An Old Man, A Carp, And The Kamo River In Kyoto

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One morning in the heart of cherry blossom season, I took a walk by the Kamogawa river in Kyoto. It should rank high as one of the best things to do there.

The Sakura was in full bloom, which was perfect, because I wanted to stretch my legs to compensate for all the sedentary sake-drinking the nights before. And we all know it didn’t happen if there is no photographic evidence of cherry blossoms.

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It turned out to be a good decision because the scene was straight out of a Hayao Miyazaki film.

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Plenty of locals were out enjoying the crisp, cool air. I saw a couple of teenage girls in school uniforms, cycling on the riverbank.

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They had identical backpacks, shoes, and the same shoulder-length hair. I couldn’t tell if there were sisters or just really good friends. Their shiny bicycles glimmered in the sun.

They were giggling and showing all their teeth at the same time, as happy Japanese school children are wont to do. Their luscious, black hair danced in the wind.

Their gleeful expressions suggested they had no homework for the week.

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Overhead, in a clear, open sky the colour of a baby’s bedroom walls, a couple of kingfishers glided lazily. The majestic and shallow river, the size of an eight-lane expressway, gargled lazily. It was idyllic, like a real-life Pleasantville.

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That’s when I saw the old man.

He was a whittled being, small in stature. He had an old baseball cap and surgical mask on.  He was dressed in an oversized mechanic’s overalls and rubber boots.

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His raisin-skin was dry, and his jaws were straining. The thin veins on his wrinkled neck popped, betraying an on-going battle between man and fish.

His gaze burned, pin-sharp, on a point somewhere below the water 30 metres out.

The old man was pulling slowly and purposefully with his fishing rod, leaning his upper body as far back as he could, as if warming up for a Jujutsu bout. There was something angry at the end of the line.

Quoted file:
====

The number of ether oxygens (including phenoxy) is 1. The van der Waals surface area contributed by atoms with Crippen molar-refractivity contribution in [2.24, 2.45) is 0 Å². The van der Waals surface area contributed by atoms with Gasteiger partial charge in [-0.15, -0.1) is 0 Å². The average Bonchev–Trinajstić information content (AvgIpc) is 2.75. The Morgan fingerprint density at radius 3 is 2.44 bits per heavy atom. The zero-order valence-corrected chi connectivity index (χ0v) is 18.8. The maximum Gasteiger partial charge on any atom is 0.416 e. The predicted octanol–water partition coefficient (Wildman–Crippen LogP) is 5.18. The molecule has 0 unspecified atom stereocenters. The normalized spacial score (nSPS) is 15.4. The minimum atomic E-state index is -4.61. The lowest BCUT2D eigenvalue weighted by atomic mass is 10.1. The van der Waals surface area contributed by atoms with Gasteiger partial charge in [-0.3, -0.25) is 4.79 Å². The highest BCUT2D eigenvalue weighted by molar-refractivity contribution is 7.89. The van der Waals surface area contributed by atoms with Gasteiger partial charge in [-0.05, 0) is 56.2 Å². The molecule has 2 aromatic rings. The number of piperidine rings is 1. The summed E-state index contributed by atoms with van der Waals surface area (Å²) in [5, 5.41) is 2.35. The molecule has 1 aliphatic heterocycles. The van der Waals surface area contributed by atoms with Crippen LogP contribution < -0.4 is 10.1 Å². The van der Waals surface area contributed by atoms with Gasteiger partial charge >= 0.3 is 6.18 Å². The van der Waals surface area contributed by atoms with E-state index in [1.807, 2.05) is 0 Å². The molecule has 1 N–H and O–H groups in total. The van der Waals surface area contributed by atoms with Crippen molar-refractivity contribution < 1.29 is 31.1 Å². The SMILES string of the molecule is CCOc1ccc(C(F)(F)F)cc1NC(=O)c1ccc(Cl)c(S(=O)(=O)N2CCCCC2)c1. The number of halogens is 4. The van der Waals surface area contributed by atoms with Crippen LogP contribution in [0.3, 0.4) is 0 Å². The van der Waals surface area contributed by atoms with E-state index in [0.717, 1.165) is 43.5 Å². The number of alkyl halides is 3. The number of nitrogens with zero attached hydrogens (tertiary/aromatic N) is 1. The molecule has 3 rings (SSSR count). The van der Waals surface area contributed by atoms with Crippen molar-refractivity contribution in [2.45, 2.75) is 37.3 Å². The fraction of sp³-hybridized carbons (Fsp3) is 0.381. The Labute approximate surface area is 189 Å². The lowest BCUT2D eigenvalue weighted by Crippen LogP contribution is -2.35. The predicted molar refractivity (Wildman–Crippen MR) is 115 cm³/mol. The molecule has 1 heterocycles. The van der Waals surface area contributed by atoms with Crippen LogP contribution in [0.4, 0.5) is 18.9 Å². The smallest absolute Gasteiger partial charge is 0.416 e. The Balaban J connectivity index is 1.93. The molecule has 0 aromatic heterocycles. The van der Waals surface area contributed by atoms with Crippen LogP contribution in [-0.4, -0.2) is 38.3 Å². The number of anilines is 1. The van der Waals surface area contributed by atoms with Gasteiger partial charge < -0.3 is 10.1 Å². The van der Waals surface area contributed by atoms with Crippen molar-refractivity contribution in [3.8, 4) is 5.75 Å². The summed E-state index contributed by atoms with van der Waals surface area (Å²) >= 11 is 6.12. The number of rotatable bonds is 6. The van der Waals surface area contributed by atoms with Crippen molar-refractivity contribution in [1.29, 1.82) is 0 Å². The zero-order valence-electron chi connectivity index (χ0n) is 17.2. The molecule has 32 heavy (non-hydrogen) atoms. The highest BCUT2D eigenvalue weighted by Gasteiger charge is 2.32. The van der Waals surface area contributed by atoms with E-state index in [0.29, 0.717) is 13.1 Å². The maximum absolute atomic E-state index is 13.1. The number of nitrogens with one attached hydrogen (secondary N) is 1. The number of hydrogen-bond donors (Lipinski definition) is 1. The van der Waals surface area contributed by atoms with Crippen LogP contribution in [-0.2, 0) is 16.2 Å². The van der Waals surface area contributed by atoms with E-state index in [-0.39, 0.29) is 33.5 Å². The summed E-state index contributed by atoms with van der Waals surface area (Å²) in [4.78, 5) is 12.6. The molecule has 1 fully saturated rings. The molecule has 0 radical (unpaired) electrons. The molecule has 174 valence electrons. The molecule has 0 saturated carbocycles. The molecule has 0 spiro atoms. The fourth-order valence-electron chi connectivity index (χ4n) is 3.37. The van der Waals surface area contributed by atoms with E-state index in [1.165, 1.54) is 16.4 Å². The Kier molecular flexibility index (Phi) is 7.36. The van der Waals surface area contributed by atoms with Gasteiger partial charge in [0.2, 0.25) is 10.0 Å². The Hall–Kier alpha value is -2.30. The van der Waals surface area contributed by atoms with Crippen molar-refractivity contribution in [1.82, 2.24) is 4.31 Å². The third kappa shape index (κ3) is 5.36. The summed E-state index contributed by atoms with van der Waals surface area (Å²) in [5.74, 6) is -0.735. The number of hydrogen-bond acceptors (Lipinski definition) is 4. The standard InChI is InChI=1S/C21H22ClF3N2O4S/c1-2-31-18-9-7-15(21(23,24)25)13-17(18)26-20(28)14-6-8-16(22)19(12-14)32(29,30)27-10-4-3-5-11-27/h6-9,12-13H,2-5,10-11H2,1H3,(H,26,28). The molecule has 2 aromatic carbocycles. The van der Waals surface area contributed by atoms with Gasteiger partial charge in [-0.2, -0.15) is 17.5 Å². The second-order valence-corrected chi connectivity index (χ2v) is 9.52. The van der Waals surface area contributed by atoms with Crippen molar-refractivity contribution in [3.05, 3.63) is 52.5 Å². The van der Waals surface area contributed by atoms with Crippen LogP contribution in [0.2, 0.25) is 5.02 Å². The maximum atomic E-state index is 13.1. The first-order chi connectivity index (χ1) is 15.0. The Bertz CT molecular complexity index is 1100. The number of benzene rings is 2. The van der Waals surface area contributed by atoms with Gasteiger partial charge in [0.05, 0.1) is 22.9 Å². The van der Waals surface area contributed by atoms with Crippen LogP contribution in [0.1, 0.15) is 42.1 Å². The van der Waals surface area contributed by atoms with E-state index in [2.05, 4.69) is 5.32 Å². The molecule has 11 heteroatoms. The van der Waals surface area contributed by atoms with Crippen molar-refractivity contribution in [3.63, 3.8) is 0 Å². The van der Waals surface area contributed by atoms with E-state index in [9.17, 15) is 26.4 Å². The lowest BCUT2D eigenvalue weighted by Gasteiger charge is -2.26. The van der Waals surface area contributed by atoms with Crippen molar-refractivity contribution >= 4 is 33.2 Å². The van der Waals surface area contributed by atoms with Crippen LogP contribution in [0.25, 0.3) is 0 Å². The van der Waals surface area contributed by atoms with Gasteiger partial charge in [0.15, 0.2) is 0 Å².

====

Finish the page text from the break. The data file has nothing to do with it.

I wasn’t the only one witnessing the fight. A handful of curious onlookers had dutifully whipped their phones out to record the scene (only to show it to uninterested friends later, I assume). We stepped closer to the old man, who was oblivious to us.

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We could have been dressed in The Avengers costumes and he wouldn’t have cared.

This unflinching tug-of-war continued for another 5 minutes before a giant carp appeared, floundering in the mud on the shallow riverbank.

The old man didn’t high-five anyone in triumph. He didn’t call his wife to say dinner was sorted.

In fact, he had the facial expression of granite. He put the fishing rod down and stepped slowly towards the twitching, hapless animal.

Some of the by-standers moved in, hoping to witness some savagery. The carp was about a metre long, weighing at least 15 kilos.

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But instead of clubbing the defeated prey on its head, or bagging it, the old man squatted by the river, and skilfully removed the hook from the carp’s lip.

He cradled the thing in his hands, lifted it, and dipped it into shallow waters, petting its head gently, like you would a Golden Retriever.

He checked its fins and underbelly, like a mechanic at a bicycle repair shop. He faced the fish upstream, so that the soft current washed the muddy gunk out of its gills.

All the while, he was stroking the fish gently, singing a strangely pleasing Japanese folksong. After a few minutes, he let the river carp glide into deeper waters.

Then he returned to his fighting spot, and cast another line.

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All photos taken with Sony A7Rii ©Tommy Wee

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